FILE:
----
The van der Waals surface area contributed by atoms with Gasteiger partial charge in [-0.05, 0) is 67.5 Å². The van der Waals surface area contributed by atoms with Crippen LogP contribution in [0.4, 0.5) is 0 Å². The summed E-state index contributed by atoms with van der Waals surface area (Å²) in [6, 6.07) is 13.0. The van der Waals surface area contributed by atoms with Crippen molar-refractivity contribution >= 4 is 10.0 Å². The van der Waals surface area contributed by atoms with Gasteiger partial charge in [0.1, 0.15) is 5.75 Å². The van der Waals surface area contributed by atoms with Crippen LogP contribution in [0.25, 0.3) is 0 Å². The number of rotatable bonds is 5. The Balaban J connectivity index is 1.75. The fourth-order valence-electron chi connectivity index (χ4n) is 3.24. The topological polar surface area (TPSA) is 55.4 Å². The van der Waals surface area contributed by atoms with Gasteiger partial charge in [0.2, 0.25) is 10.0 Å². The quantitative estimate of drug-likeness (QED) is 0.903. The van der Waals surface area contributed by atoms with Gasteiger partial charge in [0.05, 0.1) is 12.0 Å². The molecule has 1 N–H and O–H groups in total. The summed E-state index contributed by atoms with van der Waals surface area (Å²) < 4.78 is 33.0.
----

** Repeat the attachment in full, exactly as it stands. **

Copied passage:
The van der Waals surface area contributed by atoms with Gasteiger partial charge in [-0.05, 0) is 67.5 Å². The van der Waals surface area contributed by atoms with Crippen LogP contribution in [0.4, 0.5) is 0 Å². The summed E-state index contributed by atoms with van der Waals surface area (Å²) in [6, 6.07) is 13.0. The van der Waals surface area contributed by atoms with Crippen molar-refractivity contribution >= 4 is 10.0 Å². The van der Waals surface area contributed by atoms with Gasteiger partial charge in [0.1, 0.15) is 5.75 Å². The van der Waals surface area contributed by atoms with Crippen LogP contribution in [0.25, 0.3) is 0 Å². The number of rotatable bonds is 5. The Balaban J connectivity index is 1.75. The fourth-order valence-electron chi connectivity index (χ4n) is 3.24. The topological polar surface area (TPSA) is 55.4 Å². The van der Waals surface area contributed by atoms with Gasteiger partial charge in [0.2, 0.25) is 10.0 Å². The quantitative estimate of drug-likeness (QED) is 0.903. The van der Waals surface area contributed by atoms with Gasteiger partial charge in [0.05, 0.1) is 12.0 Å². The molecule has 1 N–H and O–H groups in total. The summed E-state index contributed by atoms with van der Waals surface area (Å²) < 4.78 is 33.0.